Skip to content

Rolling the hard six

The day before I went to Seattle, I saw my mast cell GI specialist.  I was drinking coffee when I arrived.  No matter what I put into my mouth, I get nauseous.  It’s not as severe with liquids, but it still happens.  I throw up a lot, and I know that it is due to my mast cell disease because I discovered that if I have taken IV Benadryl in the hour before eating that I don’t get nauseous.  But I can’t take IV Benadryl before every meal.  It’s not sustainable and I need to reserve this option as a rescue med.   

I am very transparent with my doctors.  I call, text and email them often.  My mast cell GI specialist is aware that I vomit so often that my throat bleeds.  I asked him at what point I need to be concerned about the blood.
“If you throw up enough blood to fill up a cup like that, you need to be concerned,” he answered casually as he made notes.  I have become someone who throws up blood often enough that it is not concerning. 
The lower GI fallout from eating is becoming more and more significant as well.  I have always had heavy GI involvement and my digestive systems sustains more and more damage with each passing day.  It was only a matter of time for me.
I keep eating, even though I know it will make me sick.  I don’t want to end up on TPN but I realize it is becoming a likelier option.  I’m just stubborn in this way.  I want to eat, even though it’s obvious that my body can’t. 
I am probably consuming less than 1000 calories a day most days, and of those, I am often throwing some of it back up.  I can generally keep down liquids, so I rely on those calories.  I spent part of my evening looking up elemental formulas online.  I do not want to be living this life sometimes.  I do not want to be a 30 year old woman who drinks formula.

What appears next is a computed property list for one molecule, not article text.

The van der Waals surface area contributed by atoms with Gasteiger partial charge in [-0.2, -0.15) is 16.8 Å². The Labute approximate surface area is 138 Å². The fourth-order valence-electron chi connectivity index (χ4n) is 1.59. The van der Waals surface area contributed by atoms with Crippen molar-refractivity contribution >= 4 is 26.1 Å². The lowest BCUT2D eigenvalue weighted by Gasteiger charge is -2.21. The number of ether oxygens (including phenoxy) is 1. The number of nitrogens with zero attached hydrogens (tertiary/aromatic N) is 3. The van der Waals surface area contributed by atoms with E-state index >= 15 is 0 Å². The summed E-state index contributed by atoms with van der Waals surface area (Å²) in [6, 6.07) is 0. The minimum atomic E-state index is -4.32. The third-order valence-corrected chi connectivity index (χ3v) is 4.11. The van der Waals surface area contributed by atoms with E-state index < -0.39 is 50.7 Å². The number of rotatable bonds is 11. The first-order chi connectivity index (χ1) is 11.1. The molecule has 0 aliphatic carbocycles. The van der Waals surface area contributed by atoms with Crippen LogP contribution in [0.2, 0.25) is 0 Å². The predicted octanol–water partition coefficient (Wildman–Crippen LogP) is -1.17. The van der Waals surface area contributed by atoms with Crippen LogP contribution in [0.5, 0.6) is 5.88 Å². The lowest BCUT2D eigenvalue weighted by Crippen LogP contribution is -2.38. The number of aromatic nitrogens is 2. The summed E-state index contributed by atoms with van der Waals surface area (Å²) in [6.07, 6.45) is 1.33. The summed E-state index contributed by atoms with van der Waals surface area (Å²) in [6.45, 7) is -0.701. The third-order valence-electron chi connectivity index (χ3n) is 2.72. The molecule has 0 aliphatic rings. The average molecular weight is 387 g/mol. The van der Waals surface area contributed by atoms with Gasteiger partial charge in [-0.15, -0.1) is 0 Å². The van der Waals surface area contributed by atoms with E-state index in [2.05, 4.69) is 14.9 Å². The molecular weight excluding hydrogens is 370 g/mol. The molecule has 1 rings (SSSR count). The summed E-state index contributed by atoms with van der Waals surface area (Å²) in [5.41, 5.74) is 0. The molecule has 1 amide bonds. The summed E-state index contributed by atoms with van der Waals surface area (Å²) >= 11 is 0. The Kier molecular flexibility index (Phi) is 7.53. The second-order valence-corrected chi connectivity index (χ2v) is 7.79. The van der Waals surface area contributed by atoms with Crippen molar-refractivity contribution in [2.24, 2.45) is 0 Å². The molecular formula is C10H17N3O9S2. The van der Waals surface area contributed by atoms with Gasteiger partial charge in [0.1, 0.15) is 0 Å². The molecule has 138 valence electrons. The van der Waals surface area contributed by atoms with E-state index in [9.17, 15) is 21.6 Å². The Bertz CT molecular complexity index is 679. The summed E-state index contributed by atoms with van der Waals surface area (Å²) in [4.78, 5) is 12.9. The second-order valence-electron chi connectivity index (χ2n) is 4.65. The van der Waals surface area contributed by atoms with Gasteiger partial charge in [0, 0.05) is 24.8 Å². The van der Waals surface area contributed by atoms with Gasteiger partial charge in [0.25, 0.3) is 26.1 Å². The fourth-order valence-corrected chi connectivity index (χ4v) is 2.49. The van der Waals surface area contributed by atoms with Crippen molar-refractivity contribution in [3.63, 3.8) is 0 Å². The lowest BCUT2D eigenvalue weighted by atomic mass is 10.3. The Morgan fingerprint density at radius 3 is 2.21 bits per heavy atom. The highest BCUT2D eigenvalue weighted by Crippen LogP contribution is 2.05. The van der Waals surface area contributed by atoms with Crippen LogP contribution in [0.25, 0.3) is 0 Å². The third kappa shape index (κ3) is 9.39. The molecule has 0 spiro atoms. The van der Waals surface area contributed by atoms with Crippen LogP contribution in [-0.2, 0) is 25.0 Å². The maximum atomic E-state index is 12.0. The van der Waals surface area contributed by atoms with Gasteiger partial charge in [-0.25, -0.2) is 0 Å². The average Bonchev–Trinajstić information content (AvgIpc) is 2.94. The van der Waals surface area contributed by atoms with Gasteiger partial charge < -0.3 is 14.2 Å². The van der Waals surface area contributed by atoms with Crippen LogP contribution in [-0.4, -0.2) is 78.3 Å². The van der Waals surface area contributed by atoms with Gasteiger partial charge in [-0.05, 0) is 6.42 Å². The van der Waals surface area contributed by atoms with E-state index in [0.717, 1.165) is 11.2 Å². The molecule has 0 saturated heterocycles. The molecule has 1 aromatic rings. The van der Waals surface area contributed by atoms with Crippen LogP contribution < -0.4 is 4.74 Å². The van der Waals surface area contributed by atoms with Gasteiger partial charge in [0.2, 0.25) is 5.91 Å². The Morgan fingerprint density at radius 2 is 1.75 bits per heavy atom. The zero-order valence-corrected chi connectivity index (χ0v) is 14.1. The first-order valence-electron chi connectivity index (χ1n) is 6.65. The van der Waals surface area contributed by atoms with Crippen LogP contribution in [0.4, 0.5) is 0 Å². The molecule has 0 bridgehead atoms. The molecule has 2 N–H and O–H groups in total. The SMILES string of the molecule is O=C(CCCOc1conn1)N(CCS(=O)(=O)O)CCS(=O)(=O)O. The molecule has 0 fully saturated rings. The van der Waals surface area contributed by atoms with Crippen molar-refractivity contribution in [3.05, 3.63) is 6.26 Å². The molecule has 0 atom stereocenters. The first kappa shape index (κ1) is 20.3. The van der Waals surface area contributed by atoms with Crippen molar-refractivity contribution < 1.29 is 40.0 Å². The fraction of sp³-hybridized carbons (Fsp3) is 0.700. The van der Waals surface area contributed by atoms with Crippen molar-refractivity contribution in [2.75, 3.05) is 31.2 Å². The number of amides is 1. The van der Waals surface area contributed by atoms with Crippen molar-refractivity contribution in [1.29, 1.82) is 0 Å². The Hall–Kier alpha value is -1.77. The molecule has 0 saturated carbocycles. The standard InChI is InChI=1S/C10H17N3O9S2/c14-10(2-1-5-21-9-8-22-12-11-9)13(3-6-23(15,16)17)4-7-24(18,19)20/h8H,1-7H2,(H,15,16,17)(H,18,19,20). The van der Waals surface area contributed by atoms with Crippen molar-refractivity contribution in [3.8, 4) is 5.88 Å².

I saw my immunologist a couple of weeks ago and laid it all on the table.  “It’s one thing to be a 30 year old woman who sleeps through days and shits into a bag.  It’s another thing to be a 30 year old woman who sleeps through days and shits into a bag and also can’t eat anything without throwing up.  That’s where the line is.  That’s my line, right there.”  I pointed to my proverbial line, stretching out between us. 
“Yea, I think it’s time to do something drastic,” he said, and I agreed.  We had a lengthy conversation about the molecular mechanisms, benefits and risks of various meds, monoclonal antibodies and chemo drugs.  We agreed to respectively reach out to the experts we had available to us and formulate a plan.  We have not yet reconvened, but the plan will assuredly involve some type of medication with very serious risks.  It will probably involve more lower GI surgery. 
Of all the qualities that have prepared me to live with rare diseases, this is the one I find most valuable – the ability to not blink.  I make the hard decisions with little hesitation and I don’t regret them.  If I were given a choice between living ten years and spending five in bed in massive pain, or living seven and living my life until the end, I would take the seven.   Without blinking.
I don’t know if being aggressive with healthcare is the better way, but I know that for me, it has always been the only way.  Some things are worth fighting for.  Even if you know you will lose, sometimes it’s worth it to fight.  I have to know that I tried everything. 
I have to live in this body every day.  I have to know that I did everything I could to salvage a life. 
We all have to make choices we can live with. 
So I make these choices.  And I don’t blink.